Defend Truth


There can be no justification for secrecy around Cabinet decisions — it deeply erodes democracy


Erin-Dianne Richards is an advocate of the High Court of South Africa, practising out of Sandton.

Cabinet deliberations, reports and minutes should be disclosed immediately to allow for timely effective oversight. The only exceptions should be matters involving national security.

The Cabinet is the primary executive organ of the country, yet much of its work is shielded from public view by the doctrine of Cabinet secrecy. This lack of transparency poses a threat to our nascent democracy, already besieged by corruption, incompetence, and high-level organised crime. It may be time for an honest reassessment.

The Cabinet enacts national legislation, develops and implements national policy, coordinates state departments and administrations, initiates legislation, appoints and reshuffles ministers, and carries out other executive functions as specified in the Constitution or national legislation.

It deliberates and decides on crucial issues such as national security, economic policy, social reforms, and foreign policy.

At the very least, it determines the country’s allies, negotiates and finalises international trade and other agreements, manages SOE policy, and makes decisions on sensitive matters such as intelligence infrastructure, surveillance, and fiscal and social policy.

It is no wonder that the Constitutional Court affirmed in Helen Suzman Foundation v JSC & others (Suzman) that the Cabinet’s deliberations have a profound impact on citizens’ lives.

Despite the importance of these issues to civil society, the Cabinet’s deliberations and decisions are largely confidential. The problems this creates are clear.

Abuses of power within the Cabinet often go undetected or are detected too late. Even if the final Cabinet decisions are publicly announced, those decisions often appear legitimate. However, it is in truth, the reasoning and the preceding deliberations that expose abuses of power and corruption. Refusing access to deliberations quite obviously hinders and substantially delays oversight.

The recent Takatso/SAA debacle serves as an example. Briefly, the privatisation of SAA, including the sale of a 51% stake to Takatso, has been marked by secrecy and lack of transparency, despite concerns raised by Parliament, the National Treasury and the Auditor-General, and despite public funding of R38.1-billion.

More than two years ago, it was reported in Daily Maverick that the Cabinet was deeply involved in this transaction. The Cabinet’s decisions, deliberations, reports, and decisions surrounding this deal were all kept confidential for more than two years. They had no obligation to release those details and no one knew to fight for them in court.

We now find ourselves in a complex mess, untangling what appears to be a Gordian knot with strong potential undertones of malfeasance and corruption plaguing the deal.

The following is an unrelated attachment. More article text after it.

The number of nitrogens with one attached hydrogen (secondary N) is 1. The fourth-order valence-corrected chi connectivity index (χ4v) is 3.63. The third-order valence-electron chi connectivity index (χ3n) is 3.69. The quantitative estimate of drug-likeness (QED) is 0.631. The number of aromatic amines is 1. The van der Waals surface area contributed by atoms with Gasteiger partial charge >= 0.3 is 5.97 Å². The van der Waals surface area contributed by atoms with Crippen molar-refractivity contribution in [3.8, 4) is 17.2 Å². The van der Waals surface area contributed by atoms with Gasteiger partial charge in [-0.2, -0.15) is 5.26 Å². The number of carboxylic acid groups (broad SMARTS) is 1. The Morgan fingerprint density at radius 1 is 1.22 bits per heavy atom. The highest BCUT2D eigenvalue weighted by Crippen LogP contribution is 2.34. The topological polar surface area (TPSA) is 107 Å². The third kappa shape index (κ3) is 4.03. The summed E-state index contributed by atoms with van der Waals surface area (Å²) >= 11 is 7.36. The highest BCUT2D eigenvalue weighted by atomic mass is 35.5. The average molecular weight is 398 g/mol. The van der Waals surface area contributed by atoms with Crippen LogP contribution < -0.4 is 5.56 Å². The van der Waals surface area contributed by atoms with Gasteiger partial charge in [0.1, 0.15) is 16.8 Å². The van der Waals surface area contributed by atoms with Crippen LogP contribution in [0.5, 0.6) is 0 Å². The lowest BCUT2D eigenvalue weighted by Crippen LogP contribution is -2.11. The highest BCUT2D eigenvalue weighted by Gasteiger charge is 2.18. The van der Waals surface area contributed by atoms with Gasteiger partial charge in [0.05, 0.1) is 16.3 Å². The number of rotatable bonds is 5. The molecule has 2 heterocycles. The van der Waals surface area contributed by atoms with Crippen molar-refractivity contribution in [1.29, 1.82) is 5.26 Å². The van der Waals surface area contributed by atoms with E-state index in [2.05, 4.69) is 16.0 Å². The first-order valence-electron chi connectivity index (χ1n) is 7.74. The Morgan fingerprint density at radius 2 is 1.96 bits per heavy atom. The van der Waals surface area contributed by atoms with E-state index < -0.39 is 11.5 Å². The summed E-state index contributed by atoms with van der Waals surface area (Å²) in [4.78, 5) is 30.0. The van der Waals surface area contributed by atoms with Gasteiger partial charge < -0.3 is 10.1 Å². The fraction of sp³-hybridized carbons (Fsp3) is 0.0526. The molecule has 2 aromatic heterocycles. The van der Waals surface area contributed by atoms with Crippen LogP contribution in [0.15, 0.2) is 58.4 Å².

This is a perfect example of how Cabinet confidentiality limits Parliament’s oversight functions, and disempowers the investigative arm of the fourth estate — often until it is too late. As disturbing as the example is, it is probably relatively minor if one looks at the extraordinary breadth of Cabinet powers listed above.

But why does the Cabinet enjoy such latitude? The answer lies, at least in part, in the practice of Cabinet secrecy.

The doctrine of Cabinet accountability and secrecy

Notwithstanding that section 32(1)(a) of the Constitution provides that “everyone… has the right of access to any information held by the state”, the legislation enacted to give effect to that right (the Promotion of Access to Information Act (Paia)) excludes Cabinet minutes, and Cabinet committee minutes from its ambit.

What this means is that any individual wishing to access Cabinet records must rely directly on section 32 of the Constitution, and litigate to gain access.

Cabinet, and its committees, can be expected to guard their records and documents jealously. In so doing, and as they justify their refusal to provide records under section 36(1) of the Constitution, they are likely to rely on what is known as “the doctrine of collective Cabinet accountability” and its associated practice of Cabinet secrecy.

Collective accountability is grounded in the Constitution. Section 92(2) of the Constitution provides that the Cabinet is “collectively accountable” to Parliament for the exercise of its powers and the performance of its functions.

As Geoffrey Marshall described in Constitutional Conventions, there are three traditional branches to the collective responsibility doctrine: the third of the rules is the most relevant. It is referred to as the “confidentiality rule”, which protects the confidentiality of discussions in Cabinet.

This is not expressly provided for in the South African Constitution but it has become a practice and has, to a degree, been judicially endorsed.

The rationale for the collective responsibility is clear. It is to create a situation in which all Cabinet members take collective responsibility for policy decisions, and can be held collectively accountable.

This, in theory, prevents an individual member from distancing themselves from any Cabinet decision. This is supposed to maintain Cabinet solidarity, help Cabinet maintain a united front to the national legislature and the public and maintain a coherent and stable government. The rationale for full Cabinet secrecy, on the other hand, has always been something of an enigma to me.

The convention of collective accountability originated in the 18th century in the Westminster constitutional order. South Africa transported into its pre-1994 constitutions the concepts of collective Cabinet accountability and Cabinet secrecy.